Concern over the long-term weakening of Korean businesses’ competitiveness is growing as the corporate tax rates of Korea and the US were reversed while Korean companies were relieved as the US’ major tax reform did not touch the excise tax. However, the addition of a clause on the base erosion and anti-abuse tax (BEAT) is still making Korean companies tense.
Korean businesses were relieved as a major tax reform by US President Donald Trump did not touch the excise tax. However, the addition of a clause on the base erosion and anti-abuse tax (BEAT) is still making Korean companies tense. Concern over the long-term weakening of Korean companies' competitiveness is also growing as the corporate tax rates of Korea and the US were reversed.
The US House of Representatives held a general meeting and passed a tax reform bill that cuts the corporate tax rate from the current 35 percent to 21 percent and cuts the highest personal income tax rate from 39.6 percent to 37 percent on December 20 (local time). The reform bill, which is expected to have a US$1.5 trillion tax cut over the next decade, is now waiting for President Trump's final signature.
It is worth noting that the special excise tax provision for multinational corporations has been deleted. This provision imposes a 20% consumption tax on businesses in the US when purchasing capital goods or intermediate goods from their overseas affiliated companies. In response, Korean companies such as Samsung Electronics and Hyundai Motor were concerned that their price competitiveness will be damaged. Fortunately, this provision has been dropped off in the final, giving Korean companies a sigh of relief. Observers say the US Congress was burdened by the strong opposition from European Union (EU) countries with absolutely huge deals with the United States.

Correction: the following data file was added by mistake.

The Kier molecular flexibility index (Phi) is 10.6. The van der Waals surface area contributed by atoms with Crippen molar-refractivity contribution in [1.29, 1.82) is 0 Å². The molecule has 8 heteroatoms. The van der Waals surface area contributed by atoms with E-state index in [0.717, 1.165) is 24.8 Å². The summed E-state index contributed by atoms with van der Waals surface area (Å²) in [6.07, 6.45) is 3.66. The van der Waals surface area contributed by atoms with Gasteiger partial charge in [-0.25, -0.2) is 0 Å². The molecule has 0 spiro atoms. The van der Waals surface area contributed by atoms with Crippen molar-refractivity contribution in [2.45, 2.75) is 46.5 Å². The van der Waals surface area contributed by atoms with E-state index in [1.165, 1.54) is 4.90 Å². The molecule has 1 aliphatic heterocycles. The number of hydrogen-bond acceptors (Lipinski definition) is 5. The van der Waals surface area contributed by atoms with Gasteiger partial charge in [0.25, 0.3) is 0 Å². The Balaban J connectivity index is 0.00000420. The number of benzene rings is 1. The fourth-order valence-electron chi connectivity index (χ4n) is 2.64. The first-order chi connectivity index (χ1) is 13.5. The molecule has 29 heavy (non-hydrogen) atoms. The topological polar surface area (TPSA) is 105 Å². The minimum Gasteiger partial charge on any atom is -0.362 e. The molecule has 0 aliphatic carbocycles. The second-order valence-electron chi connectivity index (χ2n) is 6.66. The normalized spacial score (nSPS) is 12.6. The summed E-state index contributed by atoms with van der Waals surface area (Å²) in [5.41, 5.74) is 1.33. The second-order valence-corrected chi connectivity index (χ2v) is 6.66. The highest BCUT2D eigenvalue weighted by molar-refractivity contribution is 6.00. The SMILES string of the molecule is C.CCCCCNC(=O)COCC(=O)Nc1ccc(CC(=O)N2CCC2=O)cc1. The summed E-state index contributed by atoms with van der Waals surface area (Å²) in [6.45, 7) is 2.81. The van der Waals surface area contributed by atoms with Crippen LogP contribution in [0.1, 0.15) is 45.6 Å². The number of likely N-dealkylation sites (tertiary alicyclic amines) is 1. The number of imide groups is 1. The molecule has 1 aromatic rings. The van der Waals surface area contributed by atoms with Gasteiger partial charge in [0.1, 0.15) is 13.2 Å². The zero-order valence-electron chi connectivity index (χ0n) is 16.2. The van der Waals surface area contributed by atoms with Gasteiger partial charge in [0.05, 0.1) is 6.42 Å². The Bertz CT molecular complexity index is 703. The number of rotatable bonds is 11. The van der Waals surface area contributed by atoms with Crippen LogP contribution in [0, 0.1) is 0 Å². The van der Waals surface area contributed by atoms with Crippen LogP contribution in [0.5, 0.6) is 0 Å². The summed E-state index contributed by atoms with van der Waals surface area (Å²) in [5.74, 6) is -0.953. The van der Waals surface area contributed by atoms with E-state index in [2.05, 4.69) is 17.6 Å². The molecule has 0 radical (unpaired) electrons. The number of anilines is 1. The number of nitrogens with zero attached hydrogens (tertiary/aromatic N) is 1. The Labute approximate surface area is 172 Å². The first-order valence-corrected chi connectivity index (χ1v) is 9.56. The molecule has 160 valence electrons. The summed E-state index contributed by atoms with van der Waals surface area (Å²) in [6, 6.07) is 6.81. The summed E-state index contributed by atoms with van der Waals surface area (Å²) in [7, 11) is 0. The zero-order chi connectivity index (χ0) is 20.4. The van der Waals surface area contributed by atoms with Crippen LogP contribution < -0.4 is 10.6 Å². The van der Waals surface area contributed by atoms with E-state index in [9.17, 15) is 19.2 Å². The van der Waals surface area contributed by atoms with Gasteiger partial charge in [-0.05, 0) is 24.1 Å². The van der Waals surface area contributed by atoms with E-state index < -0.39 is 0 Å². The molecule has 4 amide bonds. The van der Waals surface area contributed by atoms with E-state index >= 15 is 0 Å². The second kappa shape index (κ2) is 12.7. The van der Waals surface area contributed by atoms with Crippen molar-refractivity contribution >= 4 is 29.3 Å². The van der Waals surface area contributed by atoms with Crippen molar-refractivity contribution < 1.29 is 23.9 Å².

However, the establishment of the BEAT in the final draft may become burdens on Korean companies. The BEAT provision intends to prevent US companies such as Google and Apple from setting up ghost companies overseas to avoid taxes, but also cover multinational corporations. Germany and other European countries are strongly opposed to the BEAT provision discriminating against foreign companies. "It seems that Korean companies with a high proportion of the manufacturing business are not likely to receive significant impacts," said an official in the Korean business community.
It is also noteworthy that the US and Korean corporate tax rates were reversed as the tax reform bill passes the US House of Representatives on the day. The Moon Jae-in administration is trying to raise the current corporate tax rate of 22% to 25%.